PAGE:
What does the Joint Statement oblige China to do in the current Ukraine crisis? Some argue that Russia’s invasion of Ukraine puts Chinese leadership in a challenging position. Supporting Russia means violating Chinese-cherished principles of sovereignty and diplomacy to settle international disputes; not supporting Russia means losing credibility as a special ally of Russia as discussed in the Joint Statement. On the other hand, others believe that the Ukraine crisis strengthens China’s strategic hand, giving Beijing an important mediating role and increasing Moscow’s dependence on Beijing in the future. The Ukraine crisis has caused vehement debates within China, but the Chinese consensus on maintaining the close relationship with Russia remains. Beijing is accustomed to contradictory international obligations and practices, between sovereignty and “legitimate” strategic concerns, and between a preference for peace and the show of force. The Joint Statement also outlines Chinese preferences for conflict resolution: it cannot be decided by external hegemons but through talks involving concerned parties—it must follow the UN-anchored system as a guiding principle.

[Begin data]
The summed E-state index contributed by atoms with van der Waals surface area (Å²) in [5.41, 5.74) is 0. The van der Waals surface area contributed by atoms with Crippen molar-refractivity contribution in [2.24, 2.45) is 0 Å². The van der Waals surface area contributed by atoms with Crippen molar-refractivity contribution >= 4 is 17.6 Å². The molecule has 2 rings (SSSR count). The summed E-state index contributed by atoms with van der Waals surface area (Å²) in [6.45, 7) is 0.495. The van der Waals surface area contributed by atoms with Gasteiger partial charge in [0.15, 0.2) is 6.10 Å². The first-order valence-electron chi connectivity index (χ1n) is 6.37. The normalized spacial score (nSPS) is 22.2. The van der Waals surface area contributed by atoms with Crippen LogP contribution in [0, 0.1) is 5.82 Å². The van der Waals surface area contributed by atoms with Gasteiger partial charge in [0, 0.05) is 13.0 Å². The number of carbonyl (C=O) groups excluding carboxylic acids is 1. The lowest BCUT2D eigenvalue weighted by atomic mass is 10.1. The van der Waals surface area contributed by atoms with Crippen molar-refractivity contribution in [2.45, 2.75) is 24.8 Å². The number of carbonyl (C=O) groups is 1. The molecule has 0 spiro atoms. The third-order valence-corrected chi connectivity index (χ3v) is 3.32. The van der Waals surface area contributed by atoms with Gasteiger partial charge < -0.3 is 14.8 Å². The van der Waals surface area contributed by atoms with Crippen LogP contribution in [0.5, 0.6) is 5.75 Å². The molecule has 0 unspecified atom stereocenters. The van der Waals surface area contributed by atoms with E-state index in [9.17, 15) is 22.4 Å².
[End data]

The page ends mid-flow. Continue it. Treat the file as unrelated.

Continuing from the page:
In March 2022, at the Two Sessions in Beijing, China’s Foreign Minister Wang Yi delivered China’s response to the Ukraine Crisis: China will do more to help resolve the crisis. China insists upon the UN Charter and principles, directs dialogues between disputing parties, and supports negotiations to create a sustainable regional security mechanism. On its relationship with Russia, Wang conveyed that China and Russia currently view each other as the most important neighbors and strategic partners within the international system. No matter how the situation evolves, the two countries will “continuously advance comprehensive strategic partnership of coordination during the new era.”